Lithopedion is a very rare medical fact as there are only about three hundred known cases of lithopedia in the world in the past 400 years according to a study. One in 11,000 pregnancies are abdominal, meaning the fetus implanted in the abdomen instead of the uterus. However, only 1.5–1.8% of these abdominal pregnancies result in lithopedia.
The most common scenario for a stone baby, is when a fetus dies during an abdominal pregnancy, being too large to be reabsorbed by the body, it calcifies on the outside as part of a foreign body reaction, protecting the mother’s body from the dead fetus tissue and preventing infection.
Stone babies are becoming much less common thanks to advances in antenatal care. Pregnancies in the abdomen are very risky for moms and their unborn children, and they may end early. In any event, they are frequently watched carefully, and a dead fetus would be removed before it could start to calcify.
There are still current examples, they are usually the outcome of pregnancies from decades ago. A 92-year-old woman who had lived with this ailment for 60 years was recently cured by doctors, as was a 70-year-old woman who had carried a lithopedion for 35 years.
The Sens lithopedion, which was the most well-known, eventually vanished. The surgeon who extracted it later sold the specimen to a businessman, after which it was handled by a goldsmith and a diamond dealer before being purchased in 1653 by King Frederick III of Denmark. The lithopedion weakened over the ensuing decades and lost both a jaw and an arm.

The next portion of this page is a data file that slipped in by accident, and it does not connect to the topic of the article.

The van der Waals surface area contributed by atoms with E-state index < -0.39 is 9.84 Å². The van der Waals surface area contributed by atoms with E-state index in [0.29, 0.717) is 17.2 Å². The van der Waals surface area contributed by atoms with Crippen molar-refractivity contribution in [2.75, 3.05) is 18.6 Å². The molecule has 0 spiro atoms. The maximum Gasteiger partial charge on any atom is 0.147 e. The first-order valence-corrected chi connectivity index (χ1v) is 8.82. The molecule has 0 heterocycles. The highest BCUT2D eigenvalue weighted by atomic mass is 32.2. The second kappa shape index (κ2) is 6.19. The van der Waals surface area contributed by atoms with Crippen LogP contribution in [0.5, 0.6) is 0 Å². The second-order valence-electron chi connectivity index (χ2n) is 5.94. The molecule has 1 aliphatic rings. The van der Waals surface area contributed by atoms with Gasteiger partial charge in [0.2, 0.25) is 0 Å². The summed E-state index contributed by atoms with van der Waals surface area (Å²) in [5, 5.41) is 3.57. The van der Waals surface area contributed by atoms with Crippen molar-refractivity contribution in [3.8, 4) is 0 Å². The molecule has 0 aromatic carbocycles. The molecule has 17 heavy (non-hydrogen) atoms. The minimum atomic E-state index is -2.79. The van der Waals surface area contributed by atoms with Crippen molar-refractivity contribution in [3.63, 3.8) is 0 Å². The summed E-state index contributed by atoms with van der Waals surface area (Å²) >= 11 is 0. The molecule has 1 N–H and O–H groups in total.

From 14 weeks of pregnancy through full term, lithopedia is possible. The diagnosis of a stone baby frequently occurs when the patient is checked for other diseases that call for an X-ray examination. It is not uncommon for a stone baby to go misdiagnosed for decades and to be discovered well after natural menopause. The average age of women with lithopedia at the time of diagnosis was fifty-five years old, with the oldest patient being one hundred years old, according to T.S.P. Tien’s analysis of 128 instances. The lithopedion was carried for twenty-two years on average, and in a few instances, the ladies got pregnant again and delivered their second kid without any problems. Nine of the cases examined had lithopedia for more than 50 years prior to diagnosis.
One of the most recent case of stone baby is the case of Adan, a 31-year-old Ethiopian woman who in 2007 tried to get medical help for abdominal discomfort a Computerized Tomography (CT) scan revealed that she had lithopedion. The hospital’s medical staff successfully performed an operation on her to remove the male stone baby. She had carried it for 13 years.